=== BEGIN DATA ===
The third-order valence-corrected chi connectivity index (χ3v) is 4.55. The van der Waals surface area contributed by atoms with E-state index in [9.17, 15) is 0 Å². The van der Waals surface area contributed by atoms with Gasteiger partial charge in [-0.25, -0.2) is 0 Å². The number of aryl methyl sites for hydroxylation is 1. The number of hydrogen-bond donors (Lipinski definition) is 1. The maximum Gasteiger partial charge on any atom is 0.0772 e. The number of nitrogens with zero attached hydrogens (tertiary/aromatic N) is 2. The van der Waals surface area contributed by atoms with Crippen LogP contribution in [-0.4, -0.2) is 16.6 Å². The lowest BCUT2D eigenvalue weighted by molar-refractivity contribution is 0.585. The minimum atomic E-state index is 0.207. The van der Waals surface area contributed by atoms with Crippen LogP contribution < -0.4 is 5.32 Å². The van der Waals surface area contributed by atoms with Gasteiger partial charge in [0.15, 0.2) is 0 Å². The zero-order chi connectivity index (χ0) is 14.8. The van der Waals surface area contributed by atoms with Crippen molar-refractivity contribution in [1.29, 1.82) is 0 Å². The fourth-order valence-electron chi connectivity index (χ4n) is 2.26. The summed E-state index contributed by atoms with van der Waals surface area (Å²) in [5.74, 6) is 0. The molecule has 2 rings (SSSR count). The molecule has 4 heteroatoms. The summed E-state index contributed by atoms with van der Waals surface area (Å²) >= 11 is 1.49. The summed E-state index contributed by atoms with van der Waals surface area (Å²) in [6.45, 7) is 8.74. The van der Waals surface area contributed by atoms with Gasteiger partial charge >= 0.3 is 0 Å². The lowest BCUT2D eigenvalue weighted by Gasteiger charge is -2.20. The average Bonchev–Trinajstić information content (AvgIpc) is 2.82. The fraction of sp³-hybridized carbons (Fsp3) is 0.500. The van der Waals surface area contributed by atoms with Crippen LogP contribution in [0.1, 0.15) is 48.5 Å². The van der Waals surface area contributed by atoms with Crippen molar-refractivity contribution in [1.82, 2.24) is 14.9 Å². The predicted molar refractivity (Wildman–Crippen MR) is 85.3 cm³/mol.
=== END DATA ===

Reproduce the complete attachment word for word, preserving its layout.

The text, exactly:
The third-order valence-corrected chi connectivity index (χ3v) is 4.55. The van der Waals surface area contributed by atoms with E-state index in [9.17, 15) is 0 Å². The van der Waals surface area contributed by atoms with Gasteiger partial charge in [-0.25, -0.2) is 0 Å². The number of aryl methyl sites for hydroxylation is 1. The number of hydrogen-bond donors (Lipinski definition) is 1. The maximum Gasteiger partial charge on any atom is 0.0772 e. The number of nitrogens with zero attached hydrogens (tertiary/aromatic N) is 2. The van der Waals surface area contributed by atoms with Crippen LogP contribution in [-0.4, -0.2) is 16.6 Å². The lowest BCUT2D eigenvalue weighted by molar-refractivity contribution is 0.585. The minimum atomic E-state index is 0.207. The van der Waals surface area contributed by atoms with Crippen LogP contribution < -0.4 is 5.32 Å². The van der Waals surface area contributed by atoms with Gasteiger partial charge in [0.15, 0.2) is 0 Å². The zero-order chi connectivity index (χ0) is 14.8. The van der Waals surface area contributed by atoms with Crippen molar-refractivity contribution in [1.29, 1.82) is 0 Å². The fourth-order valence-electron chi connectivity index (χ4n) is 2.26. The summed E-state index contributed by atoms with van der Waals surface area (Å²) in [5.74, 6) is 0. The molecule has 2 rings (SSSR count). The molecule has 4 heteroatoms. The summed E-state index contributed by atoms with van der Waals surface area (Å²) >= 11 is 1.49. The summed E-state index contributed by atoms with van der Waals surface area (Å²) in [6.45, 7) is 8.74. The van der Waals surface area contributed by atoms with Gasteiger partial charge >= 0.3 is 0 Å². The lowest BCUT2D eigenvalue weighted by Gasteiger charge is -2.20. The average Bonchev–Trinajstić information content (AvgIpc) is 2.82. The fraction of sp³-hybridized carbons (Fsp3) is 0.500. The van der Waals surface area contributed by atoms with Crippen LogP contribution in [0.1, 0.15) is 48.5 Å². The van der Waals surface area contributed by atoms with Crippen molar-refractivity contribution in [1.82, 2.24) is 14.9 Å². The predicted molar refractivity (Wildman–Crippen MR) is 85.3 cm³/mol.